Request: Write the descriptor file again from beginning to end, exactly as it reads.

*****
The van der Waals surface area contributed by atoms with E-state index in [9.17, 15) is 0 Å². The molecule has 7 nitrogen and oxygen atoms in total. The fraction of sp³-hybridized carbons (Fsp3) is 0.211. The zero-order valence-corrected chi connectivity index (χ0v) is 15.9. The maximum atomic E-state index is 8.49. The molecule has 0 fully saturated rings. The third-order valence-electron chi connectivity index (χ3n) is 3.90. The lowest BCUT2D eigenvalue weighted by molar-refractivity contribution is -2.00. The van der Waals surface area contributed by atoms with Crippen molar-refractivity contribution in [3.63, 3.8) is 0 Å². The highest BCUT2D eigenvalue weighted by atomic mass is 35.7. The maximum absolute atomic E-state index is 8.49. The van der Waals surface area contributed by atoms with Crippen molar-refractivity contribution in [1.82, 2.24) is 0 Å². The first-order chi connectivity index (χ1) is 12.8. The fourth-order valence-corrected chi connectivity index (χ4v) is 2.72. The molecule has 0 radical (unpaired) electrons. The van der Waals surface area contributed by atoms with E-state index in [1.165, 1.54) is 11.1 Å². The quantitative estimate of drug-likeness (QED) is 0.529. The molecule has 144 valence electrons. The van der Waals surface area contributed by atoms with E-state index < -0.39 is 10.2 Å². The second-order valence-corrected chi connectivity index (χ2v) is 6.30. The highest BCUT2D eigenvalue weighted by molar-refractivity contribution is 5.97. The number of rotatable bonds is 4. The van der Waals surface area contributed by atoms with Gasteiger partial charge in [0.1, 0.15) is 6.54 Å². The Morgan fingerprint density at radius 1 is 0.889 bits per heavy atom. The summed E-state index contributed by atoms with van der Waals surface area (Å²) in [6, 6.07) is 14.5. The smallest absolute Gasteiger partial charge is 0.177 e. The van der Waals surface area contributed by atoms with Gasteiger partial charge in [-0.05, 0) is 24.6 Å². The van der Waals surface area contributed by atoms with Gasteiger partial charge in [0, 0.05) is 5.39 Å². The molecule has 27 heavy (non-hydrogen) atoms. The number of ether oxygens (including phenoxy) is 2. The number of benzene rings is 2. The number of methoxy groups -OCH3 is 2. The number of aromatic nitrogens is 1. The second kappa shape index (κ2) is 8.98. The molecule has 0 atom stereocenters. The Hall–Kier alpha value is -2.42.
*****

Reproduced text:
The van der Waals surface area contributed by atoms with E-state index in [9.17, 15) is 0 Å². The molecule has 7 nitrogen and oxygen atoms in total. The fraction of sp³-hybridized carbons (Fsp3) is 0.211. The zero-order valence-corrected chi connectivity index (χ0v) is 15.9. The maximum atomic E-state index is 8.49. The molecule has 0 fully saturated rings. The third-order valence-electron chi connectivity index (χ3n) is 3.90. The lowest BCUT2D eigenvalue weighted by molar-refractivity contribution is -2.00. The van der Waals surface area contributed by atoms with Crippen molar-refractivity contribution in [3.63, 3.8) is 0 Å². The highest BCUT2D eigenvalue weighted by atomic mass is 35.7. The maximum absolute atomic E-state index is 8.49. The van der Waals surface area contributed by atoms with Crippen molar-refractivity contribution in [1.82, 2.24) is 0 Å². The first-order chi connectivity index (χ1) is 12.8. The fourth-order valence-corrected chi connectivity index (χ4v) is 2.72. The molecule has 0 radical (unpaired) electrons. The van der Waals surface area contributed by atoms with E-state index in [1.165, 1.54) is 11.1 Å². The quantitative estimate of drug-likeness (QED) is 0.529. The molecule has 144 valence electrons. The van der Waals surface area contributed by atoms with E-state index < -0.39 is 10.2 Å². The second-order valence-corrected chi connectivity index (χ2v) is 6.30. The highest BCUT2D eigenvalue weighted by molar-refractivity contribution is 5.97. The number of rotatable bonds is 4. The van der Waals surface area contributed by atoms with Gasteiger partial charge in [0.1, 0.15) is 6.54 Å². The Morgan fingerprint density at radius 1 is 0.889 bits per heavy atom. The summed E-state index contributed by atoms with van der Waals surface area (Å²) in [6, 6.07) is 14.5. The smallest absolute Gasteiger partial charge is 0.177 e. The van der Waals surface area contributed by atoms with Gasteiger partial charge in [-0.05, 0) is 24.6 Å². The van der Waals surface area contributed by atoms with Gasteiger partial charge in [0, 0.05) is 5.39 Å². The molecule has 27 heavy (non-hydrogen) atoms. The number of ether oxygens (including phenoxy) is 2. The number of benzene rings is 2. The number of methoxy groups -OCH3 is 2. The number of aromatic nitrogens is 1. The second kappa shape index (κ2) is 8.98. The molecule has 0 atom stereocenters. The Hall–Kier alpha value is -2.42.